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A GOOD couple of weeks for political satirists and for all the "ugly, mannish, porky, manipulative, lying" women they so love to dismember.

Speaking of which, two films recently out on video deal with spinning the slings and arrows of outrageous fortune re: a smiling prez and the gals he's prone to. One is "Wag the Dog," the political satire full of Dustin Hoffman directed by Barry Levinson. The other is "Primary Colors," a movie chock full of that grinning bubba, John Travolta. It is based on the notorious and best-selling roman a clef of the same name.

I didn't expect to enjoy "Wag the Dog" very much, but I did. This is due in part to its very fly take on the D.C.-Hollywood axis and to a fine cast. In addition to Hoffman, it includes Robert DeNiro, Anne Heche, Denis Leary, Andrea Martin, Craig T. Nelson and Woody Harrelson. The screenplay is by Hillary Henkin and David Mamer and is based on the novel "American Hero" by Larry Benhart.

The movie is one of those cringe-while-you-laugh-out-loud things, an outrageous gallop around the Beltway. It may seem insane at first, with its mythical terrorists and non-existent weapons of mass destruction, but the scenario is a mere extension of current political market practice.

Desperate to draw attention away from the sexual peccadilloes of a raunchy president who allegedly has molested a Girl Scout touring the White House, spinmeisters employ the talents of a well-known movie producer to devise a faux event war with which to distract the public.

He comes up with a war with Albania. The premise struck me as outrageous at first, but the plan is quite plausible, given the current state of the media and ethics in general. It isn't a reach at all, in fact, but a glorious celebration of real-time politico-corporate deceit that reaches nadir after nadir as it spins us into an almost incredible vortex of duplicity and greed. If our greasy corporations can destroy the environment of assorted Third World countries, why not a war with Albania?

The shifty, unseen president is the bad boy of the piece, but it is the gullible press that is the target of the most blistering satire, however. Reporters here not only don't ask impertinent questions, the questions don't even occur to them. The press is seconded by the naive and jingoistic American public, which is dull-witted and unquestioning when it comes to anything that looks like a news clip and celebrates imperial America.

Much to laugh at here -- video "news" items featuring a desperate "Albanian refugee" who becomes an icon for America's defense of the little guy (girl, actually, one about the same age as the molested), backlot shots of the "war," a political commercial by the president's political enemy (Craig T. Nelson) run over a recording of Maurice Chevalier singing "Sank Heaven for Little Girls."

Hoffman is excellent as insecure, Coppertoned Hollywood mogul with a poofy hairdo, snappy outfits and a "vision." "My best work!" he proclaims ecstatically as he traipses about like a latter day Robert Evans. He's dogged by the president's kitchen cabinet, which includes Robert DeNiro as the world-weary adviser who has a hard time reining in the dogs of war once they've inspired patriotic blood lust. Watch for the insanely patriotic popular song a la "The Ballad of the Green Berets" written by Willie Nelson and performed by a chorale of pop and rock artists. You can almost smell Mariah Carey's musk.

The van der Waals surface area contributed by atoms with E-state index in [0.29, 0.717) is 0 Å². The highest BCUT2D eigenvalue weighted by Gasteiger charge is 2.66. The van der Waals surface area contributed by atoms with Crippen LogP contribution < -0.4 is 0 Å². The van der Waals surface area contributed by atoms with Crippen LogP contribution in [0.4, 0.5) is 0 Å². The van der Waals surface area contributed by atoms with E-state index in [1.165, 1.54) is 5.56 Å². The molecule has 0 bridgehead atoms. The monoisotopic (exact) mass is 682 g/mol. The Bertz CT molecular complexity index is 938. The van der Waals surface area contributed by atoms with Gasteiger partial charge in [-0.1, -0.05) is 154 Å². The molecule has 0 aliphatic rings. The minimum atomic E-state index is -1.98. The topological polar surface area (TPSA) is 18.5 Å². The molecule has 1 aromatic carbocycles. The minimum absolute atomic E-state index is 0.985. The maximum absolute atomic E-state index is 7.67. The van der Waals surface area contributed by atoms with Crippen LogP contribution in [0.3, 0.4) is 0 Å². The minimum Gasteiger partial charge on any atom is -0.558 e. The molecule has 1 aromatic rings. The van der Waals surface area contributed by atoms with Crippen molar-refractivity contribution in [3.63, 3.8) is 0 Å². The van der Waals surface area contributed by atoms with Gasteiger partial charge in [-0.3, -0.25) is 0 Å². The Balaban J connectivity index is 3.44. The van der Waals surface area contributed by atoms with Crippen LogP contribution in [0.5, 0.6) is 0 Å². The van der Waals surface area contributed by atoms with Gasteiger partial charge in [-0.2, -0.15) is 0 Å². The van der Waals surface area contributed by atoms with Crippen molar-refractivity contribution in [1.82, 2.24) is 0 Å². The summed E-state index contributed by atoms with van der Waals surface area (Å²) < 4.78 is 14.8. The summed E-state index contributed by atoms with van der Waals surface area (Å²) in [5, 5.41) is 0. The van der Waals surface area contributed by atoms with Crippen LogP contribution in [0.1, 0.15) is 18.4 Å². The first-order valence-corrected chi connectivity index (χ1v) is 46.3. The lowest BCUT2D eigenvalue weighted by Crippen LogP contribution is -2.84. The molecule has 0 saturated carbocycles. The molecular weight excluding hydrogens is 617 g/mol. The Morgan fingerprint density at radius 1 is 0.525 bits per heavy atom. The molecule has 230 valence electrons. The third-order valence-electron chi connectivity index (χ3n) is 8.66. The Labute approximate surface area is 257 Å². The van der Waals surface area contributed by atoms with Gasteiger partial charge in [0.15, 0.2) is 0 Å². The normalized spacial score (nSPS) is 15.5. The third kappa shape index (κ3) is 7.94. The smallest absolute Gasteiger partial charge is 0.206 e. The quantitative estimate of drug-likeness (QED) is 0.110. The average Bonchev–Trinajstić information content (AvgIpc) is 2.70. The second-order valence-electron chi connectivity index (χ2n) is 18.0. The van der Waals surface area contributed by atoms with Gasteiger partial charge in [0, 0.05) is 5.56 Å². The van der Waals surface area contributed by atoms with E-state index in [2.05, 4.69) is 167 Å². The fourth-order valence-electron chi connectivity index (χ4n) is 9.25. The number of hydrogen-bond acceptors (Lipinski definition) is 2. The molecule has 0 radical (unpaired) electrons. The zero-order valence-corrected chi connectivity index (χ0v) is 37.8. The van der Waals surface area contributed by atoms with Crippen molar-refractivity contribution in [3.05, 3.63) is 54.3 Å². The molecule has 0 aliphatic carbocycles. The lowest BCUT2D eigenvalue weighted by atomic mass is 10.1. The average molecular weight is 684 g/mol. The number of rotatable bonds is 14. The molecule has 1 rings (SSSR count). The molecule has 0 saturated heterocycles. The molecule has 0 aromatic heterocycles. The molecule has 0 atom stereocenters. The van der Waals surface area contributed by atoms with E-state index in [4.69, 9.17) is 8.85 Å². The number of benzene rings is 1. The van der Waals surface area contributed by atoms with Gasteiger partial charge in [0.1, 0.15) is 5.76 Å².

Hey, I liked it. It made me laugh out loud. It's a good thing.

"Primary Colors," which is based on the first presidential campaign our real life president, is also a hoot. John Travolta, as you may have heard, does Clinton up to a tee as a lovable, charming candidate with a wife who is smarter and more realistic than he is.

And forgive me my smirk but "Primary Colors" is the best political satire Hollywood has horked out in 20 years. Did we get a satire about Iran-Contra, by the way? Now there was subversion of the Constitution!

Anyway, this savage little number, based on Joe Klein's "anonymous" novel, takes us back to the time when an ambitious young Southern governor runs for the Democratic presidential nomination. It gallops us through several primaries, kissing the air at recognizable real-life figures as it peers at the public and private lives of the candidate and his extraordinarily savvy wife.

In addition to an easily satirized governor, played by Travolta in a very funny, charming take on Bill Clinton, there is Mike Nichols' fine direction and Elaine May's marvelous and scathingly sarcastic script to raise this one up above the rock. Emma Thompson is a sympathetic and rock-solid "Hillary," and though she presents her as tough, smart and vulnerable, she misses the humor and warmth of the real thing.

Though it casts aspersions on the candidate's own spin-doctoring and other manipulative operations in service to fame and power, it is also a rabid take on the American political process in general. Billy Bob Thornton plays a cracker political operative, Kathy Bates as a emotionally disturbed lesbian spin doctor and Adrian Lester slips in as a quiet, idealistic supporter (supposedly George Stephanopolos) who actually represents the rest of us as he makes his way through a vortex of cynical lunacy.

"Primary Colors" is thoroughly enjoyable if one can say that about a singularly anti-intellectual campaign that ignored significant social issues while provoking disingenuous debate about the "economy" and guess who's sex life.

WAG THE DOG 1998, R, 96 minutes, New Line Home Video (in release)
PRIMARY COLORS 1998, R, 138 minutes, Universal Studios Home Video (to be released Sept. 8)